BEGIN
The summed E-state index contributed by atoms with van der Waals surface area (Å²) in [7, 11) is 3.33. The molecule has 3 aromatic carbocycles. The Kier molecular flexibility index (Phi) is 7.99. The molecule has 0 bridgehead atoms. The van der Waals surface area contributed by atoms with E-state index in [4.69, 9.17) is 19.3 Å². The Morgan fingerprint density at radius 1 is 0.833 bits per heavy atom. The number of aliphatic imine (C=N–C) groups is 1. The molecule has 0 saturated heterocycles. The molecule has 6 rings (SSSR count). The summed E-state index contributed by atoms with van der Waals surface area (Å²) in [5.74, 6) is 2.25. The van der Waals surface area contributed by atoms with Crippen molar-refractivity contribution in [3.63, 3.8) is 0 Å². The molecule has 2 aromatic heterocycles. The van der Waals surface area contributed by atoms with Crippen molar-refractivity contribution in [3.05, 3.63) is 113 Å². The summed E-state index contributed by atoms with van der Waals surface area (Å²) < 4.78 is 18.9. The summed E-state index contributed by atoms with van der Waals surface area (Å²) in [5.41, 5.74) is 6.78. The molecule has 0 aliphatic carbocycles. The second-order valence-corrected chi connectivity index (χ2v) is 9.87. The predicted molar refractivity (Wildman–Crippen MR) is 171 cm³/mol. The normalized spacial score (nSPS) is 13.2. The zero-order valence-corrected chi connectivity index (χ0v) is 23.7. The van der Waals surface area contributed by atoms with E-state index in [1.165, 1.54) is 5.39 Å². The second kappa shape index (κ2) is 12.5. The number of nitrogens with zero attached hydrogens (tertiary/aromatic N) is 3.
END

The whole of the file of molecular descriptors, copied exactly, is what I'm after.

The summed E-state index contributed by atoms with van der Waals surface area (Å²) in [7, 11) is 3.33. The molecule has 3 aromatic carbocycles. The Kier molecular flexibility index (Phi) is 7.99. The molecule has 0 bridgehead atoms. The van der Waals surface area contributed by atoms with E-state index in [4.69, 9.17) is 19.3 Å². The Morgan fingerprint density at radius 1 is 0.833 bits per heavy atom. The number of aliphatic imine (C=N–C) groups is 1. The molecule has 0 saturated heterocycles. The molecule has 6 rings (SSSR count). The summed E-state index contributed by atoms with van der Waals surface area (Å²) in [5.74, 6) is 2.25. The van der Waals surface area contributed by atoms with Crippen molar-refractivity contribution in [3.63, 3.8) is 0 Å². The molecule has 2 aromatic heterocycles. The van der Waals surface area contributed by atoms with Crippen molar-refractivity contribution in [3.05, 3.63) is 113 Å². The summed E-state index contributed by atoms with van der Waals surface area (Å²) < 4.78 is 18.9. The summed E-state index contributed by atoms with van der Waals surface area (Å²) in [5.41, 5.74) is 6.78. The molecule has 0 aliphatic carbocycles. The second-order valence-corrected chi connectivity index (χ2v) is 9.87. The predicted molar refractivity (Wildman–Crippen MR) is 171 cm³/mol. The normalized spacial score (nSPS) is 13.2. The zero-order valence-corrected chi connectivity index (χ0v) is 23.7. The van der Waals surface area contributed by atoms with E-state index in [1.165, 1.54) is 5.39 Å². The second kappa shape index (κ2) is 12.5. The number of nitrogens with zero attached hydrogens (tertiary/aromatic N) is 3.